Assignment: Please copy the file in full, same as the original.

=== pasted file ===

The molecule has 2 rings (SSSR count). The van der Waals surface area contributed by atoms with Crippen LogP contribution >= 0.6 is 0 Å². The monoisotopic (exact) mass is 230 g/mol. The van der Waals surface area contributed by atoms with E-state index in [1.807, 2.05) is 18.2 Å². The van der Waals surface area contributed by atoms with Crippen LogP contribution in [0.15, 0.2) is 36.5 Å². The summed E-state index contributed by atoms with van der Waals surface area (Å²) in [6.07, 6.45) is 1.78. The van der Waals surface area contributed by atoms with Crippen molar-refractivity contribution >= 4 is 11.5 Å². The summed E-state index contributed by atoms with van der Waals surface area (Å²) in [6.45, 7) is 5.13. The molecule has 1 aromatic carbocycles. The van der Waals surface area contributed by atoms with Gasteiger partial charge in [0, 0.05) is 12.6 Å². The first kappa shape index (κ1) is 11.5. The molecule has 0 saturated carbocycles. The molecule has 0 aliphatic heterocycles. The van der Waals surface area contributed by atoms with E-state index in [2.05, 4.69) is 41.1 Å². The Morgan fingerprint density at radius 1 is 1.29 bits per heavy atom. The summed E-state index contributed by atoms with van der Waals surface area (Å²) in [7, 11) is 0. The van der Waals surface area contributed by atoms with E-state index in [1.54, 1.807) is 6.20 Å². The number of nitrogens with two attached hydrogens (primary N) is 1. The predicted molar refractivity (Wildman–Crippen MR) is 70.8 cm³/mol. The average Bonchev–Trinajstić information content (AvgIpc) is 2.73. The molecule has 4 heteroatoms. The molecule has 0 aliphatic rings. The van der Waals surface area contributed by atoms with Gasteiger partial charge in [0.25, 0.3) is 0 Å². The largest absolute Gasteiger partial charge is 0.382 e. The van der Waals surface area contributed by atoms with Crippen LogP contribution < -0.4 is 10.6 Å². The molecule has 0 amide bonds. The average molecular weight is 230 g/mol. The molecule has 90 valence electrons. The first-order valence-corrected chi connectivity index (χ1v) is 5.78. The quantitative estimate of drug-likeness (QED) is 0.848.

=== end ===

The molecule has 2 rings (SSSR count). The van der Waals surface area contributed by atoms with Crippen LogP contribution >= 0.6 is 0 Å². The monoisotopic (exact) mass is 230 g/mol. The van der Waals surface area contributed by atoms with E-state index in [1.807, 2.05) is 18.2 Å². The van der Waals surface area contributed by atoms with Crippen LogP contribution in [0.15, 0.2) is 36.5 Å². The summed E-state index contributed by atoms with van der Waals surface area (Å²) in [6.07, 6.45) is 1.78. The van der Waals surface area contributed by atoms with Crippen molar-refractivity contribution >= 4 is 11.5 Å². The summed E-state index contributed by atoms with van der Waals surface area (Å²) in [6.45, 7) is 5.13. The molecule has 1 aromatic carbocycles. The van der Waals surface area contributed by atoms with Gasteiger partial charge in [0, 0.05) is 12.6 Å². The first kappa shape index (κ1) is 11.5. The molecule has 0 saturated carbocycles. The molecule has 0 aliphatic heterocycles. The van der Waals surface area contributed by atoms with E-state index in [2.05, 4.69) is 41.1 Å². The Morgan fingerprint density at radius 1 is 1.29 bits per heavy atom. The summed E-state index contributed by atoms with van der Waals surface area (Å²) in [7, 11) is 0. The van der Waals surface area contributed by atoms with E-state index in [1.54, 1.807) is 6.20 Å². The number of nitrogens with two attached hydrogens (primary N) is 1. The predicted molar refractivity (Wildman–Crippen MR) is 70.8 cm³/mol. The average Bonchev–Trinajstić information content (AvgIpc) is 2.73. The molecule has 4 heteroatoms. The molecule has 0 aliphatic rings. The van der Waals surface area contributed by atoms with Gasteiger partial charge in [0.25, 0.3) is 0 Å². The largest absolute Gasteiger partial charge is 0.382 e. The van der Waals surface area contributed by atoms with Crippen LogP contribution < -0.4 is 10.6 Å². The molecule has 0 amide bonds. The average molecular weight is 230 g/mol. The molecule has 90 valence electrons. The first-order valence-corrected chi connectivity index (χ1v) is 5.78. The quantitative estimate of drug-likeness (QED) is 0.848.